The Negroni is considered by many to be the perfect cocktail. A balance of bitterness, sweetness, dryness and spicy aromatics. It is also simple to make, being made of only three ingredients, equal parts Gin, Vermouth and Campari and served with ice and orange rind.
Personally, I love a good classic Negroni, easily considering it my favourite cocktail or mixed drink. The taste of a Negroni is polarizing, you either love them or hate them ( The coriander of the cocktail world). Those who enjoy bitter notes however, will usually love the taste.
Of course for many, bitterness is something that they struggle with. However if you appreciate the bitter notes from coffee or dark chocolate then you are ready for a Negroni.
So What Does A Negroni Taste Like?
The Negroni is an acquired taste due largely to its bitterness, but don't let that put you off. The beauty of a classic Negroni is in its balance. The bitterness is counteracted with sweetness leaving a refreshing bitter-sweetness that gets your taste buds dancing.
A Negroni is however quite a strong cocktail coming in at about 24% ABV or 2 standard drinks.( Of course this depends on the strength of the gin or vermouth you are using). This is because it contains no mixers such as soda's or juices.
Another aspect to its unique flavour profile is the aromats. As the drink is made from 3 liquors all renowned for their use of herbs and spices in their manufacture, it is hardly surprising.
It is this bitter-sweetness combined with the spiciness from the aromats that make it such a special drink.
This year (2019) sees the 100 anniversary of this much loved but polarizing cocktail. The story goes that in Florence, Italy in 1919, Count Camillo Negroni asked his bartender to make his Americano (Itself another classic cocktail) stronger by substituting Gin for the soda and thus the Negroni was born.
The Negroni family then founded "Negroni Distillerie" a distillery that specialized in a ready made version of the drink.
Started in 2013, Negroni Week is a seven day tribute to the Negroni. During this week long celebration, bars around the world, having registered as participants, donate money and proceeds to a number of local charities.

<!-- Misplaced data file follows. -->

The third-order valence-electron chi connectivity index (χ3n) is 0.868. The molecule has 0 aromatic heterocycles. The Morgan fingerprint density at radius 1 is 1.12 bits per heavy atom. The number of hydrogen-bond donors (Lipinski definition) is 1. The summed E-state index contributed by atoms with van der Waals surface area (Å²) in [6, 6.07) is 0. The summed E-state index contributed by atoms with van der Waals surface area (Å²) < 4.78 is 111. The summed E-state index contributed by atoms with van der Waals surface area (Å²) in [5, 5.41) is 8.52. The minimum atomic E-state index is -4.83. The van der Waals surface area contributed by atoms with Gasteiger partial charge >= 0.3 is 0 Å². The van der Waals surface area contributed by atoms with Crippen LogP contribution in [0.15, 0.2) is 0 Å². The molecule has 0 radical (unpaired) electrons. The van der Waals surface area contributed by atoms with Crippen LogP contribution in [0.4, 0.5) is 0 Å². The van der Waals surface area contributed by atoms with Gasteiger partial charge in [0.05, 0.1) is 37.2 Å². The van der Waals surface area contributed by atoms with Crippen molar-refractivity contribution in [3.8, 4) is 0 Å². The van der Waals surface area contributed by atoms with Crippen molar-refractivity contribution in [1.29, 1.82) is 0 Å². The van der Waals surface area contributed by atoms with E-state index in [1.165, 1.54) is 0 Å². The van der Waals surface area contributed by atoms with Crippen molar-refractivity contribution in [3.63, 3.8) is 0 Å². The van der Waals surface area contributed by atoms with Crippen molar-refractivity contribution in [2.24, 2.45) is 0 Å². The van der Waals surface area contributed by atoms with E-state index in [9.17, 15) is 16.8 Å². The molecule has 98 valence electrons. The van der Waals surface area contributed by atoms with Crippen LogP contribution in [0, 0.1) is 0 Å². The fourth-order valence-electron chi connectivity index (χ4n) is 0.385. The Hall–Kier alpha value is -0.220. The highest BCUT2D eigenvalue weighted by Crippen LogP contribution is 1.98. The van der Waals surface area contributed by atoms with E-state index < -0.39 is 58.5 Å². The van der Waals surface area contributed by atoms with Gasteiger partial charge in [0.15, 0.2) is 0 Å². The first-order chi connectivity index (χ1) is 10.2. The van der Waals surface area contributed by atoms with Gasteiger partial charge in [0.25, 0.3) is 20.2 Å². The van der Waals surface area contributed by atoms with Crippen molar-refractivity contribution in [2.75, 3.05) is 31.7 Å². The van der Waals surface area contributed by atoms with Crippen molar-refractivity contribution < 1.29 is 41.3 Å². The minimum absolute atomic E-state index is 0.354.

Negroni week also sees these same bars, create variations of the classic Negroni and offer them for that week only. Whilst many variations use different gin's, vermouth's or amaro's other than the traditional Campari, some add interesting new flavours. During last years Negroni week, I tried a coffee Negroni and an interestingly delicious beetroot Negroni.
This year Negroni week is next week June 24-30. To find out what bars are participating near you, simply visit the Negroni Week website.
So what is in a Negroni?
A Negroni is comprised of three different liquors, Amaro (Traditionally Campari), Gin and Sweet Vermouth.
So lets start with the Amaro. An Amaro ( which means bitter in Italian) is a bitter liqueur from Italy. It is made from a spirit base, utilizing citrus fruits and flavoured with herbs. The most common citrus used is the bitter Chinotto Orange.
The traditional Negroni uses Campari although using differing Amaro's will add different complexities to your drink. My favourite Amaro is one from Applewood Distillery in Australia called Okar, flavoured with native ingredients such as Davidson Plums. However I rarely use it to make a Negroni as I much prefer to drink it neat over ice.
Vermouth is an Amaro made using a fortified wine base and flavoured with herbs, spices and other aromatics. Originally used for medicinal purposes, it is as an aperitif in Italy where its popularity began.
Vermouth is a component of some of the best known cocktails in the world including the Martini, the Manhattan and of course the Negroni. Historically coming in two differing styles of White (also known as Dry or French) and Red (also referred to as Sweet or Italian). Today there are a number of newer styles available.
Unlike the drier Martini, it is the sweet red Vermouth that is used in a Negroni. The sweetness of the Vermouth offers the counter point to the bitterness of the Campari.
Gin is where the real variety comes into a Negroni. The past decade has seen a real resurgence in Gin and as such the varieties available are numerous and varied. Gin is a distilled spirit made typically with Juniper berries as the most pronounced aromatic, but utilizing many others as well.
With the current popularity of Gin, we have seen an ever expanding array of Gin styles and flavours. As such, changing which Gin you use in your Negroni can vastly alter the flavour profile.
How to make a Negroni
The recipe itself could not be any simpler. Combine 30ml of Campari, 30ml of Gin and 30ml of Sweet Red Vermouth either in a shaker with ice or a muddling jug with ice. Strain into an Old Fashioned glass ( or your glass of choice) with ice and garnish with a slice of Orange or a twist of Zest.
Like many cocktails, there is much argument over whether a Negroni should be shaken in a cocktail shaker or mixed in a jug. I myself tend to use a shaker.
Personally my go to ingredients are Cinzano Rosso Vermouth, Tanqueray London Dry Gin and Campari and a twist of orange zest. To add extra aroma and flavour, I like to twist and therefore bruise the orange zest, thus releasing the volatile oils, then rub the zest around the rim of the glass before putting it in the drink.
One of the great things about this type of cocktail is that you can make it premixed. Whether you plan on offer a welcoming Negroni to your guests or simply have it ready to go for your own enjoyment, premixing is simple.
To do so, buy equal sized bottles ( making sure that they are genuinely equal and not say 700ml, 700ml and 750ml). Then mix all together and using a funnel pour them back into the three bottles. When it is time to serve, just pour over ice and garnish.
Cheers! I hope to see you at a Negroni Week event next week or in future years.
Divorced and nearly 50 I rediscovered who I was.